This post is part of a series that interviews some notable bioinformaticians to get their views on various aspects of bioinformatics research. Hopefully these answers will prove useful to others in the field, especially to those who are just starting their bioinformatics careers.
Keith Robison is a Senior Bioinformatics Scientist at a small biotechnology company based in Cambridge, Massachusetts. His employer has an interest in the natural products drug discovery space and as Keith puts it, his own work concerns 'Assembling and analyzing actinomycete genomes to reveal their biosynthetic moxie'.
If you didn't already know — and shame on you if that is the case — Keith writes about developments in sequencing technologies (and other topics) on his Omics! Omics! blog. This is required reading for anyone interested in trying to understand the significance of the regular announcements made by various companies that develop sequencing technologies. In particular, his analysis of news coming out from the annual AGBT conference is typically detailed and insightful.
You can find out more about Keith by reading his aforementioned blog or by following him on twitter (@OmicsOmicsBlog). A special thanks to Keith for waiting patiently on me to get this interview posted! And now, on to the 101 questions...
001. What's something that you enjoy about current bioinformatics research?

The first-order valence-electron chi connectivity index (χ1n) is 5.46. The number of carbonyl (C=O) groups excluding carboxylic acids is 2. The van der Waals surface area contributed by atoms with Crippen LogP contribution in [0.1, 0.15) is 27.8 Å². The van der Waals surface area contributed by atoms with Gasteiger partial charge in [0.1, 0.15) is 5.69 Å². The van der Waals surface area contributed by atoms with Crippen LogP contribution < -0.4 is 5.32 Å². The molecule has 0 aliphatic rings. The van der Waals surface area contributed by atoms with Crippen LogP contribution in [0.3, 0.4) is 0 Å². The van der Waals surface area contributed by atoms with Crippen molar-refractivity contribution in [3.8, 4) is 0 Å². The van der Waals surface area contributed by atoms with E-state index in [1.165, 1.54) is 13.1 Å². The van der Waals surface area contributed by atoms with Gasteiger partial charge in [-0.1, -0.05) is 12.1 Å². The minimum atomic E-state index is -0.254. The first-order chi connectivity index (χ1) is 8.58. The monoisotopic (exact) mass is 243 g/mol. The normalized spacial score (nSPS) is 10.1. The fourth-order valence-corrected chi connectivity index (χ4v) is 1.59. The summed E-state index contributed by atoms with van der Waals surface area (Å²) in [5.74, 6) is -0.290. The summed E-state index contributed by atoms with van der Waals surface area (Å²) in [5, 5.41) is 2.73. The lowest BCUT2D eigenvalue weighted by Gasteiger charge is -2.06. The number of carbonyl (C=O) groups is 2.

All sorts of re-thinking how to do things — productive ways to look at old problems. Look at all the exciting improvements in assembly coming from long reads, or alignment-free RNA-Seq and metagenomics. Cool stuff.
010. What's something that you don't enjoy about current bioinformatics research?
Too many papers that report a new program without adequate benchmarking or a clear description of what differentiates the program — is it really different, or just old wine in new bottles?
011. If you could go back in time and visit yourself as a 18 year old, what single piece of advice would you give yourself to help your future bioinformatics career?
Wow. I didn't dabble into bioinformatics until I was 19. I think my advice would be try out a new programming language every other year — I've gotten a lot of mileage out of a few languages, but even learning a new one (that I subsequently drop) productively influences my programming.
100. What's your all-time favorite piece of bioinformatics software, and why?
My favorite bioinformatics software was the original WWW interface to FlyBase — first: because I wrote it as a lark, second: FlyBase paid me to support it after I showed it off, and third: because its one of the few programs of mine that ever had an explicit sunset!
101. IUPAC describes a set of 18 single-character nucleotide codes that can represent a DNA base: which one best reflects your personality, and why?
M — Methionine is good at getting things started (KRB: yes I know, Methionine is not an IUPAC nucleotide character…but that was the given answer to the question).